These are all hard constraints. Well if they're hard, why are they rotating? Especially the first object that should be pinned to the world? The reason is the default constraint behaviour is to pin position, not rotation. To tell it to do both you add a extra prim attribute to the polylines, @constraint_type, and set it to 'all'. Here's what happens:
The constraints now work like rigid wires, and lock all the rotation down. Sometimes you'll want one or the other, or maybe even a combo of the two, its handy to know you can do this. It also supports only constraining rotation (by setting @constraint_type to 'rotation'), Julian Johnson has some good examples for this on odforce: http://forums.odforce.net/topic/30476-constraint-network-constraint_type-rotation/
More interesting constraint networks
Again, lets look at the sim, pay attention to how the constraints lines move in relation to the boxes:
While the sim is working, the constraints move through the boxes like they weren't there; if anything its as if the boxes are constrained to the points, which doesn't feel quite right. Instead, compare to this setup:
Ah, the constraint ends are now sitting on the faces of the boxes, it all looks a little more believable. How has this witchcraft been achieved?
With some tricky procedural modelling. Here's the two constraint setups:
Simple enough; while the original looks like an unbroken line, the new setup is just little single edges between the blocks. When that is fed into the constraint network, Houdini just deals with it. This is more powerful than it seems at first glance. If constraints don't need to go through the centroids of the packed geo, you can model constraints like you might do in real life, and it'll behave as expected. Eg, shifting the constraints to the lower front corners of the boxes:
Or more interesting, using a 'copy and transform' to make multiple copies of the constraints. Note that if you specify enough links, the setup does what you expct and can no longer rotate, even with leaving @constraint_type in its default 'position' method:
Constructing those interesting networks
This is where your procedural modelling tricks come in handy. You've been learning all those tricks right, and not just diving into dops headfirst? I hope so.
It's all a bit more complicated than it appears at first glance, but the payoff is you can feed in fairly arbitrary packed geo setups, and get what you expect.
Full disclosure; while writing this tutorial I've rebuilt this about 4 times in completely different ways. I still reckon there's an easier way, but this'll do for now.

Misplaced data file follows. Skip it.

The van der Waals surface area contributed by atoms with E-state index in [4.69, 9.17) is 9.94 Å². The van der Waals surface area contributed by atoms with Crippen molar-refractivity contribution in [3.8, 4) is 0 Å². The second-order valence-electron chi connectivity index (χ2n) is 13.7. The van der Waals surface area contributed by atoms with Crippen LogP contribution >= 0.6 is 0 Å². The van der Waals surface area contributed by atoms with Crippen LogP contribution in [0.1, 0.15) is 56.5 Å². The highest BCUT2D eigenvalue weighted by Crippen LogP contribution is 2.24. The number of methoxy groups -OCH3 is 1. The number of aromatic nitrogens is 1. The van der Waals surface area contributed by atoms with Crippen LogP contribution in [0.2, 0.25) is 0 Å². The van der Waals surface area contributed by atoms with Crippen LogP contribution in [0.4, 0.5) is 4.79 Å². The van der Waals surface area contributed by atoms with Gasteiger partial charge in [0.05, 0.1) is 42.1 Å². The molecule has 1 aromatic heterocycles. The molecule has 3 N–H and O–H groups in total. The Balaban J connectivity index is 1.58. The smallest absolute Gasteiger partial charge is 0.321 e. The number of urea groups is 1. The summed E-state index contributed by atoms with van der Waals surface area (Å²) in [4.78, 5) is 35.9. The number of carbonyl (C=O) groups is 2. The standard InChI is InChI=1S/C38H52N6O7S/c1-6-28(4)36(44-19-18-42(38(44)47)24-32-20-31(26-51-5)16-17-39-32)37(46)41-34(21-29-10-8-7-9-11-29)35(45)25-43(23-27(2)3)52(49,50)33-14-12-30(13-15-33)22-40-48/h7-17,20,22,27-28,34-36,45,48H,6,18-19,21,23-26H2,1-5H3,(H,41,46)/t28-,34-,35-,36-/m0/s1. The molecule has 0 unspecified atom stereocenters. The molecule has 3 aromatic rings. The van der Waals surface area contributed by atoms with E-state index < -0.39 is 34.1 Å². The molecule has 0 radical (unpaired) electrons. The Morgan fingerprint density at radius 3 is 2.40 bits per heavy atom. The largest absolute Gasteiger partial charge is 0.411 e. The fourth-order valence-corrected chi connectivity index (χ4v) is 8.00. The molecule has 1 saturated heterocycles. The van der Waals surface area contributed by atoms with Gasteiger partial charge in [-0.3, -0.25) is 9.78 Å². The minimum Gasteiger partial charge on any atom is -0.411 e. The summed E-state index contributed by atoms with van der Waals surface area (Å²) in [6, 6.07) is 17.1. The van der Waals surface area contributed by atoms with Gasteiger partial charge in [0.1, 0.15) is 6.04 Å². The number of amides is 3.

5th time's a charm! I was definitely overthinking it in the previous version (which is linked at the top of this page), the following method is much cleaner and easier. Basically, use a primitive sop to scale each polyline around its centroid:
- Connect adjacent pieces, set max connections to 2, and search radius high enough to make edges (2 in this case)
- Fuse in unique mode to split the verticies so each prim is unique
- primitive sop to scale each prim down to the right size
- transform to move the pivots to the corner
- copy and transform sop to make a matching prim on the other corner
- convert line sop to get restlength
Swapping hard constraints for spring constraints
Download scene: File:constraint_networks_end_result.hipnc
Here's where all the hard work starts to pay off. In dops, you can just swap out the hard constraint node for a spring constraint. Change the name its looking for, blam, you got springs:
Well, almost. I forgot to set the world constraint to use the same 'con' name, but more importantly, the default spring strength of 1 is way too low. Here's me going from 1, to 1000, to 10000, to 100000, only then do the springs start to behave:
The mistake above hints at what you can do next, make some constraints have the name 'hard', the rest 'spring'. In dops set the hard and spring constraint nodes to look for those names, merge the two nodes, and feed that to the constraint relationship node:
Constrain a sheet of grids
Download scene: File:rbd_grid_springs.hip
Same workflow as above, but in grid form.
- Assemble and pack your geo
- Connect adjacent pieces
- Convert line
- Fuse in unique mode so each little segment is isolated
- Primitive sop! As much as I dislike it, its perfect here for scaling the polylines down around their individual centroids
- Set attrs, etc
- The docs of course: http://www.sidefx.com/docs/houdini/nodes/dop/constraintnetwork#anchor-types
- Richard Lord's fantastic examples: http://richardlord.tumblr.com/
- Lots of Johnny Farmfield's experiments: https://vimeo.com/farmfield/videos
- Great examples on rotation constraints by Julian Johnson in this odforce post.
On to part 2, where we use animated constraints to drive rbd shapes, and ultimately make some walking creatures: ConstraintNetworks2